State puts off special session meant to tackle controversial state supreme court ruling
HONOLULU (HawaiiNewsNow) - A special legislative session to address a controversial state supreme court ruling that puts hundreds of felony cases at risk is no longer happening.
That’s according to a statement released Friday by Senate President Ronald D. Kouchi.
Kouchi added that the Senate “attempted to work with the House, the Judiciary and the county prosecutors to find a way forward” but the House does not have the majority needed for a special session.
Calls for a special session were growing after justices dismissed a murder charge against Kalihi man Richard Obrero based on lack of a grand jury indictment.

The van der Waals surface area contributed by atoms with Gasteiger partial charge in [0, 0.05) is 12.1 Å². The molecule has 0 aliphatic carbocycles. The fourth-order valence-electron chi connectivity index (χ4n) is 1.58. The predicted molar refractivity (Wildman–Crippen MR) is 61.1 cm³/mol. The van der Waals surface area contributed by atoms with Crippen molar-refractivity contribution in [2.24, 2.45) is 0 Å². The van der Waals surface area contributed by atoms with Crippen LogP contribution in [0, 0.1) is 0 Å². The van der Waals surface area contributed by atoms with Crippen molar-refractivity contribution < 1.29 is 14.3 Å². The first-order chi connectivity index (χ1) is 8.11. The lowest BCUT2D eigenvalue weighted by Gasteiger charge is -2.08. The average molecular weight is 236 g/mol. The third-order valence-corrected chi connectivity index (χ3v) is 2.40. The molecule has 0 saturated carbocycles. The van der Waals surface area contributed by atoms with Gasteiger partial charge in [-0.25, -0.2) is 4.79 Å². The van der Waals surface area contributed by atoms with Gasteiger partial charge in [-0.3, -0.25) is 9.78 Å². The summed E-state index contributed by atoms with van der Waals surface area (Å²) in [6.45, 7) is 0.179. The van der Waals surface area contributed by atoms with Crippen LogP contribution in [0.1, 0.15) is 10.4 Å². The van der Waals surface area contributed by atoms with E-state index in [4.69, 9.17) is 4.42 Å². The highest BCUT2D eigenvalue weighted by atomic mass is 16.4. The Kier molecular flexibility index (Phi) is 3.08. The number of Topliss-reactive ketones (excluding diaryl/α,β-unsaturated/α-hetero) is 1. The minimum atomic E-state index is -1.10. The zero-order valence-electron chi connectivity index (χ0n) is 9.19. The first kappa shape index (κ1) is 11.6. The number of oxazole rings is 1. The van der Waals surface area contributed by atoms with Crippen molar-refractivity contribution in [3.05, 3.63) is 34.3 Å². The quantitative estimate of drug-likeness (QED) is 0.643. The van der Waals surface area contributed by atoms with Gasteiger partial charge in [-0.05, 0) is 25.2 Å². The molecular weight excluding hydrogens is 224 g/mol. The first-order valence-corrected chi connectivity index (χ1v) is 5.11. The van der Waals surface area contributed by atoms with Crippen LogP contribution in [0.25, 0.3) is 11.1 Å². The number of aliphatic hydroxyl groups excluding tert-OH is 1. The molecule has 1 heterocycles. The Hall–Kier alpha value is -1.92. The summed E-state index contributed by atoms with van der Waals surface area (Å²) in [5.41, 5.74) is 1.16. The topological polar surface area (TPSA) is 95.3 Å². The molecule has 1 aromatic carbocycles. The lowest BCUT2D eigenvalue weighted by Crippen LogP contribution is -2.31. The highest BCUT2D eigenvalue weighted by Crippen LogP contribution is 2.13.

Prosecutors said the ruling will lead to dangerous criminals getting back on the streets and have ripple effects for felony cases.
The ruling left many prosecutors on Hawaii Island scrambling in an effort to keep the suspects in custody early this month.
At the same time, defense attorneys have flooded courts with motions to get their clients cases thrown out.
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For decades, prosecutors have used criminal complaints to keep potentially dangerous suspects from walking free.
And it’s not just new criminal cases that are impacted. Pending felonies, including murder, that were charged via complaint are also at risk. In Honolulu, more than 160 such cases have been identified. On Hawaii Island, there are 220 pending cases.
Kouchi said the house does not have the majority needed for a special session and Gov. David Ige has indicated he would not call the legislature back.
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